There was a time when our Universe was nothing but an opaque, lightless sea of swirling gas.
By the time the Universe was a billion years old, however, that had all changed. Radiation from the first stars and galaxies wreaked a dramatic alteration, allowing light to stream freely, across the entire electromagnetic spectrum.
A new simulation, named Thesan after the Etruscan goddess of dawn, has allowed scientists to probe the Universe's Dark Ages. It's a new tool for seeing in detail how the lights may have switched on, at the Cosmic Dawn. And it's absolutely beautiful.
"Thesan acts as a bridge to the early Universe," said physicist Aaron Smith of MIT's Kavli Institute for Astrophysics and Space Research. "It is intended to serve as an ideal simulation counterpart for upcoming observational facilities, which are poised to fundamentally alter our understanding of the cosmos."
Most of what we know about the Universe, we have learnt from light (with the notable exception of gravitational waves, a field of astronomy still in its infancy). So, when light is hindered in some way, that causes quite some problems; just look (or don't look, as the case may be) at black holes, which emit no detectable radiation.
The early Universe between 50 million and 1 billion years after the Big Bang is another such case. This period is known as the Cosmic Dawn, the time at which the Universe as we know it today was just starting to come together out of the primordial plasma. Before the first stars came along, it was filled with a hot murky fog of ionized gas. Light was unable to travel freely through this fog; it simply scattered off free electrons.
Once the Universe cooled down enough, protons and electrons started to recombine into neutral hydrogen atoms. This meant light could finally travel through space. As the first stars and galaxies began to form, around 150 million years after the Big Bang, their ultraviolet light gradually reionized the neutral hydrogen ubiquitous throughout the Universe, allowing the entire spectrum of electromagnetic radiation to stream freely. This is the Epoch of Reionization.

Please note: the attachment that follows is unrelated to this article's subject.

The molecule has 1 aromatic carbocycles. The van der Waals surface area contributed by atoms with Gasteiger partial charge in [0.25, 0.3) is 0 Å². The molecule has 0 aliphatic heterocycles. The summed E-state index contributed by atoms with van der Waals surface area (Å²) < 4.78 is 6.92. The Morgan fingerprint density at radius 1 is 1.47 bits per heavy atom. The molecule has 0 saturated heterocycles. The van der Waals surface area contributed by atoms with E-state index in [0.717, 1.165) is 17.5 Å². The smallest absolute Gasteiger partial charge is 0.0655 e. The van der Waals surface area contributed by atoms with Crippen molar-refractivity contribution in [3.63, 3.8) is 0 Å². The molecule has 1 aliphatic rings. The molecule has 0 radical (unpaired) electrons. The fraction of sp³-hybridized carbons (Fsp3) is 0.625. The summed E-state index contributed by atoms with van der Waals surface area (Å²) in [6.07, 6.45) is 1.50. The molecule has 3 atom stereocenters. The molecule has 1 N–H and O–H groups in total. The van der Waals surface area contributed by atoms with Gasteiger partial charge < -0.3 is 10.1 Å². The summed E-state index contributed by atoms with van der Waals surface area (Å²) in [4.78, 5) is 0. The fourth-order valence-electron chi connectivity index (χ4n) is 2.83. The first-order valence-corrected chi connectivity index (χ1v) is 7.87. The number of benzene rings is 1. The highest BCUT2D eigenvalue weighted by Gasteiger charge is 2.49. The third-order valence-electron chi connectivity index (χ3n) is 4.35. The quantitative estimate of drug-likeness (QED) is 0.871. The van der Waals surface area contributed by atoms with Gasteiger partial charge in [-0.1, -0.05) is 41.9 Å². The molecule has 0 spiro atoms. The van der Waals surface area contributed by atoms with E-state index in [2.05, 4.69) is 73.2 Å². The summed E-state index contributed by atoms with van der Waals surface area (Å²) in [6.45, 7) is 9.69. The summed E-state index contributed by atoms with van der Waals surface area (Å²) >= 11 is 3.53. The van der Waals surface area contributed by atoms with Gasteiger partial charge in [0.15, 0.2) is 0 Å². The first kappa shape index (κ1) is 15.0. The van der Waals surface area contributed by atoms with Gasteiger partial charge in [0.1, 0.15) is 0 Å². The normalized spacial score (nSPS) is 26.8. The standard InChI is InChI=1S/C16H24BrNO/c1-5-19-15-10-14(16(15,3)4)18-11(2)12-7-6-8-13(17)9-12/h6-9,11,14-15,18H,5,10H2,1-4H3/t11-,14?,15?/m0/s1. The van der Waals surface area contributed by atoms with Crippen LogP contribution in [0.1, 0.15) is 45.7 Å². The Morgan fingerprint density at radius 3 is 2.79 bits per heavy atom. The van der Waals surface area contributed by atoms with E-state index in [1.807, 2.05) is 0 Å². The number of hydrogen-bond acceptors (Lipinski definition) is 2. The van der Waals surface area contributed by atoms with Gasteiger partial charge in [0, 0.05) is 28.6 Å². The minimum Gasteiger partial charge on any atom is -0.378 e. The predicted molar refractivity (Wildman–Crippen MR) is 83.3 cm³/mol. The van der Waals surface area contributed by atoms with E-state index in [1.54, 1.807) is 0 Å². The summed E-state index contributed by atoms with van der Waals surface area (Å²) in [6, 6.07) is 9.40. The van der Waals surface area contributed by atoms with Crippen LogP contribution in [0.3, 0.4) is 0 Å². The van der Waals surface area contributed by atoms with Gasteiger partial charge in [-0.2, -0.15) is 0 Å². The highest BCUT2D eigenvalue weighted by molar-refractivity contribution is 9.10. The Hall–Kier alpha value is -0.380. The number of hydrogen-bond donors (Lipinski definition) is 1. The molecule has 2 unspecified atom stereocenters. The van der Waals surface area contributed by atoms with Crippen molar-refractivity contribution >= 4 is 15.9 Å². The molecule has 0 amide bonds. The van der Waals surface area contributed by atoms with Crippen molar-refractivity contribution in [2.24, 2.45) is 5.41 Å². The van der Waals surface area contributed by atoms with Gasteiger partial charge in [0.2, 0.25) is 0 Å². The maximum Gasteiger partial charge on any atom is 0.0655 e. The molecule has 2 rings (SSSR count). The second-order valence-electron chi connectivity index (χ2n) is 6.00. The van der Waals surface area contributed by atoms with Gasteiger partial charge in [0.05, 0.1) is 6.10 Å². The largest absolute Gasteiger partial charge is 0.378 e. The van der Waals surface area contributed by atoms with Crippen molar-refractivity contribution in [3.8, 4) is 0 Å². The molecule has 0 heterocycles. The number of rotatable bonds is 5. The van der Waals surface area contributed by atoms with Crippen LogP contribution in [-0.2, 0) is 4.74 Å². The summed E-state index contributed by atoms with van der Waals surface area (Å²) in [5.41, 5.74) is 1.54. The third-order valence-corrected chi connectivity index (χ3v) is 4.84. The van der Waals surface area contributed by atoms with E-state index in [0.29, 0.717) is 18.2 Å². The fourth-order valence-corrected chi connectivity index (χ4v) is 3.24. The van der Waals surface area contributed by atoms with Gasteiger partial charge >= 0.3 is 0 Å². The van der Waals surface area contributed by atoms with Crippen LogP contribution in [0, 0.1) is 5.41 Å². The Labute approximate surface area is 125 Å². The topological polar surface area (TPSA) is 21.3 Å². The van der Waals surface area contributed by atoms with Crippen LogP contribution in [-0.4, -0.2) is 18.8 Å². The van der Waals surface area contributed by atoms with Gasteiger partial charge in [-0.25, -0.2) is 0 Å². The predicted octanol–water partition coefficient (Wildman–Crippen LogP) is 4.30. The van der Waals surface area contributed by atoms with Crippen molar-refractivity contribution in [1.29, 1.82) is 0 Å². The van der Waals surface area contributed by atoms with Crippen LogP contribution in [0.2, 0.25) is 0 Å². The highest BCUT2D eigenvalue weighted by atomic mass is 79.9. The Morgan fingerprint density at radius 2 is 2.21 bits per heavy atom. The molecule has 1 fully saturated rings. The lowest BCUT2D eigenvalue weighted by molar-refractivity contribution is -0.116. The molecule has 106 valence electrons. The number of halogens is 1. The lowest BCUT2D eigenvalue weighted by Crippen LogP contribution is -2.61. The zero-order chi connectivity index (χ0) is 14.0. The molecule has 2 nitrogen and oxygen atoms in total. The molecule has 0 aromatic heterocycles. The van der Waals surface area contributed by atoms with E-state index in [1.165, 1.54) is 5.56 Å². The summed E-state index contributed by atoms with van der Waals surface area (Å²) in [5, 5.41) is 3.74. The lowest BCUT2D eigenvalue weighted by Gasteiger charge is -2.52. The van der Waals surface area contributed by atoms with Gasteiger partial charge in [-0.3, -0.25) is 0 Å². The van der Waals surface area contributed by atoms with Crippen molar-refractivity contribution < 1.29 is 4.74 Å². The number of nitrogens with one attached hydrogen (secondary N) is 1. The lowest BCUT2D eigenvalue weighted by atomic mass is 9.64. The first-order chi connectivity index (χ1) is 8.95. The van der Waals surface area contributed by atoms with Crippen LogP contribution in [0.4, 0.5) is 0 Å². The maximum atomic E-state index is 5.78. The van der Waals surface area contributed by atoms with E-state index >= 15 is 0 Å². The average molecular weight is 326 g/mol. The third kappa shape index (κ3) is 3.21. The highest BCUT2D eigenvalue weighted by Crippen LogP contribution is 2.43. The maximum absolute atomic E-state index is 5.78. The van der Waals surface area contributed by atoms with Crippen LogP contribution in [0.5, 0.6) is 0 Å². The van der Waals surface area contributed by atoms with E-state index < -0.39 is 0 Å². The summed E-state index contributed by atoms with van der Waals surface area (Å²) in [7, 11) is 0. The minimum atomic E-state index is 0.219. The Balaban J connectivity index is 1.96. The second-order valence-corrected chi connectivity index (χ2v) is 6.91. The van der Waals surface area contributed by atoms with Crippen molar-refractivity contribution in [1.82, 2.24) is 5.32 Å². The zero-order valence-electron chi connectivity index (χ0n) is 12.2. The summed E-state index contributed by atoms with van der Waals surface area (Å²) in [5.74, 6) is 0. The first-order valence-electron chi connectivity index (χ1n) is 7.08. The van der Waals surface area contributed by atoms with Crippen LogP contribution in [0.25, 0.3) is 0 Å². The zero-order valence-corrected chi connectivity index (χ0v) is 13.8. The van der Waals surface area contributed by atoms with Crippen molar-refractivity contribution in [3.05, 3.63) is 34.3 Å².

By about 1 billion years after the Big Bang, the Universe was completely reionized; earlier than this 1 billion year mark, however, we can't really see with our current instruments, which makes this critical Cosmic Dawn difficult to understand.
"Most astronomers don't have labs to conduct experiments in. The scales of space and time are too large, so the only way we can do experiments is on computers," said astrophysicist Rahul Kannan from the Harvard-Smithsonian Center for Astrophysics.
"We are able to take basic physics equations and governing theoretical models to simulate what happened in the early Universe."
Thesan starts with a realistic model of galaxy formation, along with a new algorithm for reproducing how light interacts with and reionizes the ambient gas, and a model of cosmic dust.
These processes and interactions are very complicated; to simulate a section of the Universe 300 million light-years across, from 400,000 to a billion years after the Big Bang, the team used a powerful supercomputer, SuperMUC-NG machine, which used the equivalent of 30 million CPU hours to run Thesan.
The resulting simulation is the most detailed view yet of the Epoch of Reionization, capturing physics on scales a million times smaller than the simulated regions, the researchers said. This gives an "unprecedented" look at the way early galaxies formed and interacted with the gas of the early Universe. It shows a gradual change as light begins to seep through the Universe.
"It's a bit like water in ice cube trays; when you put it in the freezer, it does take time, but after a while it starts to freeze on the edges and then slowly creeps in," Smith said. "This was the same situation in the early Universe – it was a neutral, dark cosmos that became bright and ionized as light began to emerge from the first galaxies."
Interestingly, Thesan showed that initially light doesn't travel very far at all. It's only towards the end of reionization that light is able to travel large distances. The team also saw which types of galaxies had the biggest influence on reionization, with galactic mass playing a large role.
We won't have long to wait to find out how accurate the simulation is, either. The James Webb Space Telescope (JWST) is due to commence science operations in a few months, and is partially designed to peer back to around 300,000 years after the Big Bang, when reionization was in full swing.
"And that's the interesting part," said physicist Mark Vogelsberger of MIT.
"Either our Thesan simulations and model will agree with what JWST finds, which would confirm our picture of the Universe, or there will be a significant disagreement showing that our understanding of the early Universe is wrong."
Either way, we're going to learn something very exciting about the mysterious birth and early years of our amazing Universe.
The research has been published in the Monthly Notices of the Royal Astronomical Society.